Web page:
Tuesday, 5 July 2011

Greece Should Default

David Harvey: Greece should call Europe's bluff

A world-class academic gives his analysis of where Greece is headed, why, and what to do about it. Essentially, his advice is to default on the loans now, and to deal with the problems of reconstruction of the economy as soon as possible.

Please watch this short video interview (less than ten minutes) with Professor David Harvey, in which he explores the current phase of the crisis that Greece is facing, and the option to default on the loans.

Below the links to the video we present a short biographical note about the author, a summary of the positions he embraces in the video and a little his other significant work. There is also a short statement on the situation from the broader view, ie. outside of the parameters of Capitalism. Here is David Harvey:

The interview is also available at:

In this interview, Professor David Harvey argues that Greece should default on the loans now, and proceeds on the idea that if there is no default at this present juncture, most likely the same dilemma will re-appear again as a necessity, ten or fifteen years from now.

He also touches on the fact the Germany is one of the two countries whose banks are involved in the loans owed by the Greek State (the other one is France). Germany is the European country that has already defaulted more times than any other on its own loans, and was financially and politically rescued by the United States - allowed to default, and then rebuilt (especially after World War II) with infusions of tremendous amounts of financial aid from the US.

Professor Harvey goes on to discuss the fact that the reasons for the "crisis" are artificially generated by a political agenda and NOT by financial or economic realities.

Economists know that when there is a real crisis within capitalism the usual cure is to increase employment and wages which leads to increased activity on the markets. This enables manufacturers to realize profits on the commodities that were previously left unsold. It also increases the Gross National Product and that leads to more solvency and also to more confidence for investments, all of which together in turn re-start the economic cycles (until the next crisis). Whereas economists know all this, the "cure" that is being pushed now by politicians and the banks is to squeeze more assets out of the working people of Greece, an agenda of expropriation by the capitalists aimed at amassing more riches for a section of the ruling class.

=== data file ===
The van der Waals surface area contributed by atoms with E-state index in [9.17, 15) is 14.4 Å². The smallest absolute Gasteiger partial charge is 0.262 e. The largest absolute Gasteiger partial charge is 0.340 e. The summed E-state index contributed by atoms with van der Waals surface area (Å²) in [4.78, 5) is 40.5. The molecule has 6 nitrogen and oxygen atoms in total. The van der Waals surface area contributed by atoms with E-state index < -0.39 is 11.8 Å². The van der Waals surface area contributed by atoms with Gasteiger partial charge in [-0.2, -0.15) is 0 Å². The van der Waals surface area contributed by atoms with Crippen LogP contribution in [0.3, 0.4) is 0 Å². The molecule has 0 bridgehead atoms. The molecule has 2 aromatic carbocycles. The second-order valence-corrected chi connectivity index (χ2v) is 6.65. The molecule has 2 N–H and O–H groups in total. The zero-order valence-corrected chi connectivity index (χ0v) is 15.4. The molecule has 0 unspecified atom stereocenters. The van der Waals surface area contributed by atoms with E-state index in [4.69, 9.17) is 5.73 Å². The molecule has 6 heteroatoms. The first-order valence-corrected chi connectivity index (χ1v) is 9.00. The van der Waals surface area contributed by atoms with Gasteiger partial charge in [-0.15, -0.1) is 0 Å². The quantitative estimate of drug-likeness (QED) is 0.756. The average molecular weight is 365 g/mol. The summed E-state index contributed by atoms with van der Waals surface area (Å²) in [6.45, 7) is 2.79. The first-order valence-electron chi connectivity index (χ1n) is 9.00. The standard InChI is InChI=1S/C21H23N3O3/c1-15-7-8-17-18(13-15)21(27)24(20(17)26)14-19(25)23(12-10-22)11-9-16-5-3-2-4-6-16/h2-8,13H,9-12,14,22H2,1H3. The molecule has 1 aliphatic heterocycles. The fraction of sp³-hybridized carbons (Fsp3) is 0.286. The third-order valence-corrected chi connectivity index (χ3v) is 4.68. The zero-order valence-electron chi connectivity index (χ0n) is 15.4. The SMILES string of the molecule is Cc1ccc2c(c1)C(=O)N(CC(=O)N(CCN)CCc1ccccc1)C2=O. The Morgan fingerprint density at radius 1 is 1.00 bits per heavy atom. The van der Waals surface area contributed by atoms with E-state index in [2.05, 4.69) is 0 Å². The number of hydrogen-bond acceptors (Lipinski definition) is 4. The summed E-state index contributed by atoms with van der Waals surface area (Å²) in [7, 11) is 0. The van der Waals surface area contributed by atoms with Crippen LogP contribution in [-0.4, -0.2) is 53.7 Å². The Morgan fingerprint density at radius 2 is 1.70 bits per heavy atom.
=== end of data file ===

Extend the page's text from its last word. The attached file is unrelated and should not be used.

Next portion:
Austerity measures and increased loans to pay back other delayed loans is NOT a cure for an economic crisis; these are mass thievery on a large social scale. And so the suggestion to default on the loans instead of stealing money from the people is both scientifically valid, morally sound, and politically appropriate.

The only obstacle is that there is no one in power in Greece who has a conscience and a sense of patriotism or sense of justice strong enough to do the right thing. If the popular mobilizations against the austerity measures succeed, politicians might be forced to do the right thing. Or, if the mobilizations go even further and the movement actually seizes power, the historical moment may open up the possibility for even bolder steps: abolition of Capitalism and a Socialist reconstruction of the country's political economy.